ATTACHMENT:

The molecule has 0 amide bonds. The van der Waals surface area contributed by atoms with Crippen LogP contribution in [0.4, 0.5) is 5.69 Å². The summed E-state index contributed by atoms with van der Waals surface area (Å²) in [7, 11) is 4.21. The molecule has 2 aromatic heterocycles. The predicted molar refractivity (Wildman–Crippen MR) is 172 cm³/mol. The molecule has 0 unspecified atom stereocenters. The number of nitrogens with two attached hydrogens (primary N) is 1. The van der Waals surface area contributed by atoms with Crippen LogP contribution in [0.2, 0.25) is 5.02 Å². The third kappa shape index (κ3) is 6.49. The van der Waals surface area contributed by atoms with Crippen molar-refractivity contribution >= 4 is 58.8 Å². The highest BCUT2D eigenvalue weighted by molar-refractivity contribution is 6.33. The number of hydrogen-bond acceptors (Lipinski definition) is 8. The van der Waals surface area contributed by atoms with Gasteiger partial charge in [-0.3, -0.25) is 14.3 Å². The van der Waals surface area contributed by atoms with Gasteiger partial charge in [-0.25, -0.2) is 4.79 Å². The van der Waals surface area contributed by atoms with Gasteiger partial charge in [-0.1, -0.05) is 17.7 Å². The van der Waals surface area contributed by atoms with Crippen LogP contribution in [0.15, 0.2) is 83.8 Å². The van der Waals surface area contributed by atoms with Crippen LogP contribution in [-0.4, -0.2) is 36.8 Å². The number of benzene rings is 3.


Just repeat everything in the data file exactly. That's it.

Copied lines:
The molecule has 0 amide bonds. The van der Waals surface area contributed by atoms with Crippen LogP contribution in [0.4, 0.5) is 5.69 Å². The summed E-state index contributed by atoms with van der Waals surface area (Å²) in [7, 11) is 4.21. The molecule has 2 aromatic heterocycles. The predicted molar refractivity (Wildman–Crippen MR) is 172 cm³/mol. The molecule has 0 unspecified atom stereocenters. The number of nitrogens with two attached hydrogens (primary N) is 1. The van der Waals surface area contributed by atoms with Crippen LogP contribution in [0.2, 0.25) is 5.02 Å². The third kappa shape index (κ3) is 6.49. The van der Waals surface area contributed by atoms with Crippen molar-refractivity contribution >= 4 is 58.8 Å². The highest BCUT2D eigenvalue weighted by molar-refractivity contribution is 6.33. The number of hydrogen-bond acceptors (Lipinski definition) is 8. The van der Waals surface area contributed by atoms with Gasteiger partial charge in [-0.3, -0.25) is 14.3 Å². The van der Waals surface area contributed by atoms with Gasteiger partial charge in [-0.25, -0.2) is 4.79 Å². The van der Waals surface area contributed by atoms with Gasteiger partial charge in [-0.1, -0.05) is 17.7 Å². The van der Waals surface area contributed by atoms with Crippen LogP contribution in [0.15, 0.2) is 83.8 Å². The van der Waals surface area contributed by atoms with Crippen LogP contribution in [-0.4, -0.2) is 36.8 Å². The number of benzene rings is 3.